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A co-produced qualitative systematic review of the impact of trauma on the mental health (including substance use) of people experiencing homelessness

Emma Adams (Principal Investigator)

This study involved colleagues from Newcastle University, Northumbria University, Pathway, and people with lived experience.

People experiencing homelessness often face complex challenges around substance use, mental health and historical or recent trauma. Trauma can be an experience (physical or emotional) that is life-threatening, harmful, or out of the ordinary and has lasting impacts on all aspects of wellbeing. Much of the information we know about trauma within homeless populations focuses on events in childhood. However, there is a need to understand how trauma during homelessness impacts mental health if we want to ensure people experiencing homelessness have access to the right support at the right time. Working with people with lived experience of homelessness, we are synthesising the global evidence on trauma during adulthood homelessness and the impact it has on mental health and substance use.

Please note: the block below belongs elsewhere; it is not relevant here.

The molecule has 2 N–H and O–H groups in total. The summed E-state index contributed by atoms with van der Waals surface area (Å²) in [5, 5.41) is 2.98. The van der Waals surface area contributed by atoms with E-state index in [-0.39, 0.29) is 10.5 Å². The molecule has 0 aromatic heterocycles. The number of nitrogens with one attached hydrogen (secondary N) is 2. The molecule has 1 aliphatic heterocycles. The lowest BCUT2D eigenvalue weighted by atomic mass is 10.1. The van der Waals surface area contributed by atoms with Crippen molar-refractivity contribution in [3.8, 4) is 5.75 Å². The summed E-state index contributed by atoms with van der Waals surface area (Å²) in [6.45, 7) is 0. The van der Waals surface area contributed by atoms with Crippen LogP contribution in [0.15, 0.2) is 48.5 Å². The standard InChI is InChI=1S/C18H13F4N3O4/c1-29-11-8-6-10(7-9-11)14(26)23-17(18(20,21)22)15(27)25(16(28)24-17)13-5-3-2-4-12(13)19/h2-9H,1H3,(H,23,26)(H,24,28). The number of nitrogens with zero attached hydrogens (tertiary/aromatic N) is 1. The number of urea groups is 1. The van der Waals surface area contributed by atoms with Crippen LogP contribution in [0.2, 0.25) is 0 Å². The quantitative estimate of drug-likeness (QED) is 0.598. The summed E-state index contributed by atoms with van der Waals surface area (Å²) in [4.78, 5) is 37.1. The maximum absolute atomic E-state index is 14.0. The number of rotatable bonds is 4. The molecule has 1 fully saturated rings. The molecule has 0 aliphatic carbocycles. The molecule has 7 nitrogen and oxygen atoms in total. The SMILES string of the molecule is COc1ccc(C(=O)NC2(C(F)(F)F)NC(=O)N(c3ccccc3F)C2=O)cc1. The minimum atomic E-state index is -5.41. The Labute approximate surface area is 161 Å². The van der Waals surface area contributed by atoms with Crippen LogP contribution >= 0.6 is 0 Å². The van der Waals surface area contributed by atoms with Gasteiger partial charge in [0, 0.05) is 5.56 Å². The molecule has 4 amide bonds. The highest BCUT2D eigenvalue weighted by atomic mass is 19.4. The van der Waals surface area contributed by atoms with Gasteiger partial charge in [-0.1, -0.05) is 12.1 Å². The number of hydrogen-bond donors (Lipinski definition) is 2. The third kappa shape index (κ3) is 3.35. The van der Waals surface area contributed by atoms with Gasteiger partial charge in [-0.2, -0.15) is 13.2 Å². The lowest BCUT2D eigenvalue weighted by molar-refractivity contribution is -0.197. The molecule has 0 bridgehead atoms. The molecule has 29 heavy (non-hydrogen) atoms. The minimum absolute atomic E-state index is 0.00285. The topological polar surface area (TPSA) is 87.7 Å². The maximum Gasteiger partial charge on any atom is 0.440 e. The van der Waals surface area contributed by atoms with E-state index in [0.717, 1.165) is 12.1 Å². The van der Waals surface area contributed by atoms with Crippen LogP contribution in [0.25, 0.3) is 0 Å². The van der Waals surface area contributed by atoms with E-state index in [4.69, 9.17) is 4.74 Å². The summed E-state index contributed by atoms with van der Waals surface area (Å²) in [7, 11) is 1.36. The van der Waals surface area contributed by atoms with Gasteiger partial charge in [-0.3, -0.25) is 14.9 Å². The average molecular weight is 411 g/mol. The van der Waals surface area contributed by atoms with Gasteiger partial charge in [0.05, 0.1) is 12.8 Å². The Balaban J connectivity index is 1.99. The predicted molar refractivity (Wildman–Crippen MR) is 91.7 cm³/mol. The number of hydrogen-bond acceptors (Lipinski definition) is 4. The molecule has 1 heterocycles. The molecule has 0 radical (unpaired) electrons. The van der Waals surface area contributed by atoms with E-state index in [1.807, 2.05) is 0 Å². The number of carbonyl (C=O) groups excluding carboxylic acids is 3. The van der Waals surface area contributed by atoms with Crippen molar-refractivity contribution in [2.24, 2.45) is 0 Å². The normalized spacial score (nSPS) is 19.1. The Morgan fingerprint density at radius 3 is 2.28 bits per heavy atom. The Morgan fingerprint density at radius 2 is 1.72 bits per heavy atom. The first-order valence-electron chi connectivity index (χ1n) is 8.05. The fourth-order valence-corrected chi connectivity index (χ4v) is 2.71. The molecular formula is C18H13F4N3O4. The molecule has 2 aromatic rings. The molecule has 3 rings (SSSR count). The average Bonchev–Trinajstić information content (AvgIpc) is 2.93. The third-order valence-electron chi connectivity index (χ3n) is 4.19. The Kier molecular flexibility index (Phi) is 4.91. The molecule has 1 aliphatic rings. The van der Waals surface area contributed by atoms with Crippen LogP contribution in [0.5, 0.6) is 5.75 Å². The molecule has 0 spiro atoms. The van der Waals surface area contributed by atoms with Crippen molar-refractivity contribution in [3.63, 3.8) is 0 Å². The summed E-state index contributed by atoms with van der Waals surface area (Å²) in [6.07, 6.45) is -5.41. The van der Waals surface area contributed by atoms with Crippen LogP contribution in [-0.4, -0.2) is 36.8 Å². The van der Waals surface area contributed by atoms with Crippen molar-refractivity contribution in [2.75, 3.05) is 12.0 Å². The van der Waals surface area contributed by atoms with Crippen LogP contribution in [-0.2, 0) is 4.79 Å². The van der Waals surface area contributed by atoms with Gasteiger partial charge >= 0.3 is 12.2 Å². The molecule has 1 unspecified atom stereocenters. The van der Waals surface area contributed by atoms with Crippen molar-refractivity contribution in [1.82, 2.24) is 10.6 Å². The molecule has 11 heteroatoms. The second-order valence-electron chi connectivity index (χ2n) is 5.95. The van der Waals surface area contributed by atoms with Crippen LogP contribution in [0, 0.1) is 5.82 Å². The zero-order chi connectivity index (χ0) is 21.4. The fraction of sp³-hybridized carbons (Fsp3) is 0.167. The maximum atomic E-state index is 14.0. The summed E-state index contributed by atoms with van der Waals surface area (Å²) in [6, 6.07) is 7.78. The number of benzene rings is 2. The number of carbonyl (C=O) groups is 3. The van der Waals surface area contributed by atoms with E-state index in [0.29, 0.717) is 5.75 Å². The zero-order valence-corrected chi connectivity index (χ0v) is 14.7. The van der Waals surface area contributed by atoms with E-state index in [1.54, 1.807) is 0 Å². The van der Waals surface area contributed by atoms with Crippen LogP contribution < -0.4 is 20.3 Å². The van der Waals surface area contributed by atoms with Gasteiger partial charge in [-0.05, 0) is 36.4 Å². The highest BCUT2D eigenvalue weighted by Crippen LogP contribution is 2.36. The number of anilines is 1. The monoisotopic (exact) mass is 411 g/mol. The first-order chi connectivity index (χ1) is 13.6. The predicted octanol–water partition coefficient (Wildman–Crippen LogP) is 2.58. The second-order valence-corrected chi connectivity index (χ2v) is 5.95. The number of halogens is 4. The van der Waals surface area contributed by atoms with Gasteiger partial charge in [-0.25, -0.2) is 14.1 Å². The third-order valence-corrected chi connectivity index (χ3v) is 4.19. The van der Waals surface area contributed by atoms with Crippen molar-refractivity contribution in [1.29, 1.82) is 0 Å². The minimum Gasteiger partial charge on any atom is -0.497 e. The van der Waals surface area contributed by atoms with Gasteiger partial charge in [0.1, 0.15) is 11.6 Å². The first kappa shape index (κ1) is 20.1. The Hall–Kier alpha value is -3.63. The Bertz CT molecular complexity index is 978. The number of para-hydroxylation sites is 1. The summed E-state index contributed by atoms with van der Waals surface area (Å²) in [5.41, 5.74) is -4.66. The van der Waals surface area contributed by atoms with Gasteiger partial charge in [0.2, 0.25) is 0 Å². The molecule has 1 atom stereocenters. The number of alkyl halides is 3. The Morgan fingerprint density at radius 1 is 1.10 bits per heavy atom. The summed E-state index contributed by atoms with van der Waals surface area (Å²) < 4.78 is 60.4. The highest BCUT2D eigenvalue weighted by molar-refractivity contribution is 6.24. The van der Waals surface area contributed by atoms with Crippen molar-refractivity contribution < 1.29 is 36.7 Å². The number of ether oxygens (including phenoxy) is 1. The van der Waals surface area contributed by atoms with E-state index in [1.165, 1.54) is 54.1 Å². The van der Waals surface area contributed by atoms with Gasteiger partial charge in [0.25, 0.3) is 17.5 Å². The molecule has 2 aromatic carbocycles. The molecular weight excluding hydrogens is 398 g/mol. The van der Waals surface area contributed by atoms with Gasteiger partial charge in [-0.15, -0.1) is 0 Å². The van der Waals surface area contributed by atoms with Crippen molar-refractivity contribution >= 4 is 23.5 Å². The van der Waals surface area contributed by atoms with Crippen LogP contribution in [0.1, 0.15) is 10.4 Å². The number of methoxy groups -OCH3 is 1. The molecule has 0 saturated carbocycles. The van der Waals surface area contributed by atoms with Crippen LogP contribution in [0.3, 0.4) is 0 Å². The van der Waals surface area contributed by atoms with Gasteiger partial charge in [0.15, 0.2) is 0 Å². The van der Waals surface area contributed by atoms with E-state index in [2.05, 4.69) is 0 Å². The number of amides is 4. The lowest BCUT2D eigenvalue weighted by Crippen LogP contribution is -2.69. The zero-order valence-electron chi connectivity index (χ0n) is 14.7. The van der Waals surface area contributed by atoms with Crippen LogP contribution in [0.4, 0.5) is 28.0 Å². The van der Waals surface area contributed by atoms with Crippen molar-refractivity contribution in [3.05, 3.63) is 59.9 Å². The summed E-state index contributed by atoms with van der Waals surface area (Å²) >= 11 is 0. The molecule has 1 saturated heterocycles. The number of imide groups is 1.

Across the studies, homelessness was linked with psychological trauma, expressed in terms of shock, isolation and detachment, and wider accommodation-based issues.



Although the specific impacts varied, the recognition that trauma shaped people’s mental health, wellbeing and substance use was very prominent in the evidence.




Strategies for managing the feelings and mental health impacts from trauma often included substance use and taking steps to minimise risks to one’s safety.


Unsurprisingly people who experienced prolonged homelessness faced trauma more than once, in different forms, and often across their life. This led to longer-term responses that led to people either accepting their situation or realising that things could get better.


This study is ongoing. Recommendations will be shared as they are available.

Find out more




EA was funded as part of the Three NIHR Research Schools Mental Health Programme Career Development Award (MH036). The views expressed are those of the author(s) and not necessarily those of the NIHR or the Department of Health and Social Care.

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